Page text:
Ohio State pesters Marquette into historically poor shooting performance
Marquette couldn't overcome an ugly second half lull in its loss to No. 10 Ohio State.
By ANDREW GRUMANFS Wisconsin
MILWAUKEE -- If Saturday afternoon's matchup with No. 10 Ohio State -- the first top-10 non-conference opponent to come to Milwaukee since 1992 -- was an early test to see where it was in early November,
Marquette proved it isn't ready for the big stage quite yet.
Shooting an abysmal 18.9 percent from the field, the 17th-ranked
Golden Eagles put on a futile offensive display in front of a sold-out crowd.
Marquette scored its fewest points since a 2000 loss to DePaul, as the
Buckeyes snapped the longest active home winning streak in the nation at 27 games with a 52-35 win.
"In the 55 losses since I've been here, I've always given credit to our opponent for winning," Marquette coach Buzz Williams said. "When we get beat, I say we got beat. All of the coaching cliches like there was a lid on the basket and all that stuff, I don't ever buy into that.
"I thought Ohio State was great. I thought their schemes and what they were doing to attack us was really good. I thought their defensive gameplan obviously caused us many problems."
Both teams struggled to have anything go well offensively in the first half, as Ohio State shot 7-of-26 (26.9 percent) and Marquette was 6-of-29 (20.7 percent) from the field.
With the game tied at 19-all at the break, Ohio State coach Thad Matta's halftime message was to keep shooting; the ball would eventually go in. That statement rang true for the Buckeyes in the second half, but not for the Golden Eagles.
"I don't know that if in our wildest dreams or in Marquette's wildest dreams that we could have thought it was going to be that difficult to score," Matta said. "Our guys were prepared to play this game. They knew the challenge, I mean you are coming into the nation's longest home win streak. We started talking about that immediately after Tuesday night's game in terms of what it was going to take to crack the code.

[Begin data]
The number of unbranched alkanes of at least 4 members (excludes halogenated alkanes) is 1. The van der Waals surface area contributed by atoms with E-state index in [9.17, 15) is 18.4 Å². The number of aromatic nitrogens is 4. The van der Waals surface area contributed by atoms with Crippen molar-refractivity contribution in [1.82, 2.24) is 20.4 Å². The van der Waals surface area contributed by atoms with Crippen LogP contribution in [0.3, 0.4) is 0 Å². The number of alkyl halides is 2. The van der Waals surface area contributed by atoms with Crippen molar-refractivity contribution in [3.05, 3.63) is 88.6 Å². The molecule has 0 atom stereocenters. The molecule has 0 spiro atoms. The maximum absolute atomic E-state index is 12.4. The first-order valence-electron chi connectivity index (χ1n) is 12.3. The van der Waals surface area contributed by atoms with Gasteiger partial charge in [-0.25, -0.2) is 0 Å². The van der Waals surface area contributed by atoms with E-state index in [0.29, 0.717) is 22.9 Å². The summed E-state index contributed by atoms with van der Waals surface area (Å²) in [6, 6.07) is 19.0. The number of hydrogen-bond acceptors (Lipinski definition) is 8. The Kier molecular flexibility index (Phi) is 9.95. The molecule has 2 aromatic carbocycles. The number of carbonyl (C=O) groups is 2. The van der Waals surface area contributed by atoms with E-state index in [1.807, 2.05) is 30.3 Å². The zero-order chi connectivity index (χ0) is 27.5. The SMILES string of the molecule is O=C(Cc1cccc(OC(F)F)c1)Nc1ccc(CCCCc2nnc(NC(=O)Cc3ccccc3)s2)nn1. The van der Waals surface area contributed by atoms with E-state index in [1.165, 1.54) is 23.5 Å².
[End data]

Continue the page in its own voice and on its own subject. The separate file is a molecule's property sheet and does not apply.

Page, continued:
"I'd like to take credit that we had this great defensive scheme, (but) I've been on that end before. Buzz can't make them for them. Those games happen and there's times where you say 'Fellas, just put the ball in the basket. That's all I'm going to talk about in this timeout.'"
Sometimes basketball is a really simple game to figure out. Marquette went 4-of-24 in the second half, while Ohio State shot 57.7 percent to pull away in the game's final 20 minutes.
The Buckeyes used a 15-3 run to take a 40-26 lead with 8:17 to play and didn't look back from there.
"We made some shots and Marquette didn't," Matta said. "That was the difference. The ball started going in the basket for us. I think the key that ignited that stretch was our defense. We got some easy looks off our defense. Maybe we were a little bit closer to the basket than we were in the first half.
"I said eventually it's got to go in the basket. Some of the shots Marquette had were point blank and rolled around. It was one of those days, I think. Fortunately we had that run which I think was the difference in the game."
Marquette turned the ball over five times in the nine-minute stretch that changed the game, leading to easy points for Ohio State. A grind-it-out game turned into a laugher in a hurry, as the Golden Eagles could do nothing offensively to combat the run.
"We have to find a way to come out (for the second half) stronger," Marquette point guard Derrick Wilson said. "I felt like we were flat. I have to do something to get the team going before the second half starts because we can't come out like that. We were way too flat and they started getting transition baskets.